The Oxford Companion to Sugar and Sweets
Edited by Darra Goldstein
Over 595 entries
This is the most ambitious and eclectic reference work of its kind, a sweeping collection of nearly 600 entries on all things sweet, written by 265 expert contributors. Its coverage begins with the human proclivity for sweetness, an attribute shared by nearly all mammals. From the simple image of a baby smiling when tasting sweet foods, the Companion continues across many thousands of years and around the globe many times, affording glimpses deep into the brain as well as stratospheric flights into the world of sugar-crafted fantasies. More than just a compendium of pastries, candies, ices, sweet preserves, and all manner of confections, this work explores the notion of the sweet as one that has brought richness to our language, our art, and of course, our gastronomy.
Readers expecting to find entries on the history of candy, the evolution of the dessert course, and the production of chocolate will not be disappointed. But the Companion also includes less-well-known material that may offer a sense of discovery and delight. Readers will learn about “sugar of lead” (lead acetate), prescribed for stomach troubles in the nineteenth century, and about castoreum (beaver extract), beloved by the modern food industry for the sweet taste it imparts. An entry on bird’s milk, an Eastern Europe candy, tells how its name reflects its physical scarcity during Soviet era shortages (obtaining a box of these candies was a coup nearly as unlikely as milking a bird). The Companion celebrates the allure of sweetness, but it also recognizes the darker aspects of our enthrallment with sugar, beginning with the inseparable links between sugar and slavery. The damage continues in the child labor used in harvesting cacao beans; in the sugar-heavy diet that undermines health in many communities; and in the stereotypes still associated with certain forms of sweets.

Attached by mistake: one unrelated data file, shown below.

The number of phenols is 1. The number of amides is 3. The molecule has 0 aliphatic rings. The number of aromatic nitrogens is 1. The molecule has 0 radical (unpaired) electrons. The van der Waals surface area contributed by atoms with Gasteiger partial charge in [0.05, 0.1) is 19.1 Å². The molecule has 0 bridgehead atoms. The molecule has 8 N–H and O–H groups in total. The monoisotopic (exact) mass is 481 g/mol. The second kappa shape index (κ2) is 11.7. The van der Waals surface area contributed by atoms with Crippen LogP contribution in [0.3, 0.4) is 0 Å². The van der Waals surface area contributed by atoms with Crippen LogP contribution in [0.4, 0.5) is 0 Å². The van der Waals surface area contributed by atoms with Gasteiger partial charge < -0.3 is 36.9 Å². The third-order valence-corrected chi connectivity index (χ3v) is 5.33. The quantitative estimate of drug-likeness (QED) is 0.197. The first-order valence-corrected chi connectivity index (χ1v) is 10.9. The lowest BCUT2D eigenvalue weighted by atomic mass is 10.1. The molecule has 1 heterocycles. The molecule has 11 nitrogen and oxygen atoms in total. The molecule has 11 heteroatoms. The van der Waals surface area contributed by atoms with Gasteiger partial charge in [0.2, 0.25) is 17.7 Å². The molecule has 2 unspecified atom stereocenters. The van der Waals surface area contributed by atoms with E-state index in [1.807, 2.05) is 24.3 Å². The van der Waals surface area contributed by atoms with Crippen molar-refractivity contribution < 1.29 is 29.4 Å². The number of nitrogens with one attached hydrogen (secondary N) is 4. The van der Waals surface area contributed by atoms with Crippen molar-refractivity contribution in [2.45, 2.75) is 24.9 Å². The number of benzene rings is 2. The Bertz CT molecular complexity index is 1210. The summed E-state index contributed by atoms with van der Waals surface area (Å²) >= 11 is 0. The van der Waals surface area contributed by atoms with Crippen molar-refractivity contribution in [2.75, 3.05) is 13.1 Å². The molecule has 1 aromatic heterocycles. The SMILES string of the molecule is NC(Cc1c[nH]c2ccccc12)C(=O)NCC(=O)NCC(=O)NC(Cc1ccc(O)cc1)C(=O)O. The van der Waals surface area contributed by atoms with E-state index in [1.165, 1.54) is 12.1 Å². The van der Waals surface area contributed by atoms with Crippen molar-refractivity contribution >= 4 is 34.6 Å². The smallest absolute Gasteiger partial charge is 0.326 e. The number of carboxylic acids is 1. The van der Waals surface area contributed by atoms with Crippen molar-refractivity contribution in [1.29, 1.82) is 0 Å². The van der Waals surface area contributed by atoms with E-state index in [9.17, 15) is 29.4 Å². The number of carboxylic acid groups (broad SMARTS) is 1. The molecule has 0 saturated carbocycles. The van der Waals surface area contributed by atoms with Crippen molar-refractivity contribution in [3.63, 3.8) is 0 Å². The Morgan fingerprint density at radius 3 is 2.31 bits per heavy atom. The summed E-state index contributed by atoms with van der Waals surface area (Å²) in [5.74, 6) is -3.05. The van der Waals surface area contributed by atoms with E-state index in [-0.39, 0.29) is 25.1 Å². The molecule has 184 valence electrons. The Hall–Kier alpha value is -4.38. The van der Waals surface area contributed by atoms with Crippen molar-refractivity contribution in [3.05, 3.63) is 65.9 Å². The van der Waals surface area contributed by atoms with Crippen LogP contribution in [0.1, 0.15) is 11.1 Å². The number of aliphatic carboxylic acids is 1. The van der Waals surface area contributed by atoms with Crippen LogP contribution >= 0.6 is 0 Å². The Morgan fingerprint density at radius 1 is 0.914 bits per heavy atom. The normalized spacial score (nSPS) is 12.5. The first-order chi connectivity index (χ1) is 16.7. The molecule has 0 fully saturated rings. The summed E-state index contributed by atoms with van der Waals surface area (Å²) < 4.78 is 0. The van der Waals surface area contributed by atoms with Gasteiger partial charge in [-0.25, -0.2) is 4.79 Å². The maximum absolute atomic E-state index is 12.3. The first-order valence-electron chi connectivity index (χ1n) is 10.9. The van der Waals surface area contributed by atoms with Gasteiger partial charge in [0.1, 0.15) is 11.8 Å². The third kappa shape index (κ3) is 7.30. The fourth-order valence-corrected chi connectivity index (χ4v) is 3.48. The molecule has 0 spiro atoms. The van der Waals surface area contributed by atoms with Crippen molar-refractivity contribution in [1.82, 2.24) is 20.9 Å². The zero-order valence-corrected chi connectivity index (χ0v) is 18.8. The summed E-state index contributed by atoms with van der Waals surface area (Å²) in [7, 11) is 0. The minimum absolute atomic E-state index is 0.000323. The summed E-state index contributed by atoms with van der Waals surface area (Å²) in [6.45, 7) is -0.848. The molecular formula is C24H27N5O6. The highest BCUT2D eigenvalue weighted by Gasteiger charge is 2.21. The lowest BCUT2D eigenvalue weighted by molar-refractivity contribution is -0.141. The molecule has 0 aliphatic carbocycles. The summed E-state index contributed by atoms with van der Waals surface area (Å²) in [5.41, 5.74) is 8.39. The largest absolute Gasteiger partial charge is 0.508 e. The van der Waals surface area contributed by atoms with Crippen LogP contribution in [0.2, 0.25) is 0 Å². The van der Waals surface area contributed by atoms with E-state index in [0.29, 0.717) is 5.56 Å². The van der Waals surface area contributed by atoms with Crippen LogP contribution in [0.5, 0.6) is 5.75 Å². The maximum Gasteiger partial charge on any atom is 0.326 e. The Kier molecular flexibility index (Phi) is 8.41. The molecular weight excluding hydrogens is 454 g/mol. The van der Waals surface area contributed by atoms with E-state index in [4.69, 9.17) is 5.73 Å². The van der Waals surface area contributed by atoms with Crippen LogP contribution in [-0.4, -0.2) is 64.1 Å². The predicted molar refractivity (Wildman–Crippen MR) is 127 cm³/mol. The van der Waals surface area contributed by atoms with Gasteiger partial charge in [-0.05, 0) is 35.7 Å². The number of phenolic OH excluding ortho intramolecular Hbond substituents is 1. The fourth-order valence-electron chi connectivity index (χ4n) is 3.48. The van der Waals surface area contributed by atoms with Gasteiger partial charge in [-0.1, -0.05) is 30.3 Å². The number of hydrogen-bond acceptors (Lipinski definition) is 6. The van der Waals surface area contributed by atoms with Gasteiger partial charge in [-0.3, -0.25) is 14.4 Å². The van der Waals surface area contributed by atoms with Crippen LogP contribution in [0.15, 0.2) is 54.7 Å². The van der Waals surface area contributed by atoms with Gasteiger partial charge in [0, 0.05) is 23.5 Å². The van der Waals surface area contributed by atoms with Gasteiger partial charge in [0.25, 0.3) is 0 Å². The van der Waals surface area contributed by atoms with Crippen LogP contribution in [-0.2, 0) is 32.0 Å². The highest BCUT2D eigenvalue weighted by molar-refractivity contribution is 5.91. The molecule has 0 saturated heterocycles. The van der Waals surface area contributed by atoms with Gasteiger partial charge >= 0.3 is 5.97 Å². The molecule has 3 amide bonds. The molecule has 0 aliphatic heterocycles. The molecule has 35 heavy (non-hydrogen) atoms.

The Companion features a preface by the legendary anthropologist Sidney Mintz, whose Sweetness and Power: The Place of Sugar in Modern History was the first serious study of sugarcane in relation to economics and colonial power. It also has an extensive index and four appendices: on sweets in cinema, museums dedicated to sweets, the world's best pastry shops, and on songs that are in some way constructed around sweetness.
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